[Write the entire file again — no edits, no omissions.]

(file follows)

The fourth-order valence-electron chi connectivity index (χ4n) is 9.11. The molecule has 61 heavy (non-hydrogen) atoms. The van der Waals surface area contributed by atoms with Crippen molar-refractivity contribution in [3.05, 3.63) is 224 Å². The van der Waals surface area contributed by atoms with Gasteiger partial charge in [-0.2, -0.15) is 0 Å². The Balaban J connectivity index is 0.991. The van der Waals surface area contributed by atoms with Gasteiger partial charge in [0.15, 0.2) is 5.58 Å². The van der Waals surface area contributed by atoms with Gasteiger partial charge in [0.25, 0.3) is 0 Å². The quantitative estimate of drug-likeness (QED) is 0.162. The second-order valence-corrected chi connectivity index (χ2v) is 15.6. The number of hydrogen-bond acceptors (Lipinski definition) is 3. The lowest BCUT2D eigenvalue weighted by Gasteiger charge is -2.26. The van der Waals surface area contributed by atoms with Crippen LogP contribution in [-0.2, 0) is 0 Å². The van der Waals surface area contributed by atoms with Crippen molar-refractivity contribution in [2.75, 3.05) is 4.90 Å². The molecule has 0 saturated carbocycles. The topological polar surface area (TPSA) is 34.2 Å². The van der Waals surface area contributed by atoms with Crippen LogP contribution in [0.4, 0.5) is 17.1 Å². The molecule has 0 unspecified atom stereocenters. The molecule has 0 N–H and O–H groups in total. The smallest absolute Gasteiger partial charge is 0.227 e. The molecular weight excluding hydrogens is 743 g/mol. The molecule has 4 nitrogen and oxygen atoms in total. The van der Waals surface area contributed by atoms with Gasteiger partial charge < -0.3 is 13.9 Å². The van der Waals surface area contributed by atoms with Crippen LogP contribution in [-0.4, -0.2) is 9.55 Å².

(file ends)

The fourth-order valence-electron chi connectivity index (χ4n) is 9.11. The molecule has 61 heavy (non-hydrogen) atoms. The van der Waals surface area contributed by atoms with Crippen molar-refractivity contribution in [3.05, 3.63) is 224 Å². The van der Waals surface area contributed by atoms with Gasteiger partial charge in [-0.2, -0.15) is 0 Å². The Balaban J connectivity index is 0.991. The van der Waals surface area contributed by atoms with Gasteiger partial charge in [0.15, 0.2) is 5.58 Å². The van der Waals surface area contributed by atoms with Gasteiger partial charge in [0.25, 0.3) is 0 Å². The quantitative estimate of drug-likeness (QED) is 0.162. The second-order valence-corrected chi connectivity index (χ2v) is 15.6. The number of hydrogen-bond acceptors (Lipinski definition) is 3. The lowest BCUT2D eigenvalue weighted by Gasteiger charge is -2.26. The van der Waals surface area contributed by atoms with Crippen LogP contribution in [-0.2, 0) is 0 Å². The van der Waals surface area contributed by atoms with Crippen molar-refractivity contribution in [2.75, 3.05) is 4.90 Å². The molecule has 0 saturated carbocycles. The topological polar surface area (TPSA) is 34.2 Å². The van der Waals surface area contributed by atoms with Crippen LogP contribution in [0.4, 0.5) is 17.1 Å². The molecule has 0 unspecified atom stereocenters. The molecule has 0 N–H and O–H groups in total. The smallest absolute Gasteiger partial charge is 0.227 e. The molecular weight excluding hydrogens is 743 g/mol. The molecule has 4 nitrogen and oxygen atoms in total. The van der Waals surface area contributed by atoms with Gasteiger partial charge < -0.3 is 13.9 Å². The van der Waals surface area contributed by atoms with Crippen LogP contribution in [-0.4, -0.2) is 9.55 Å².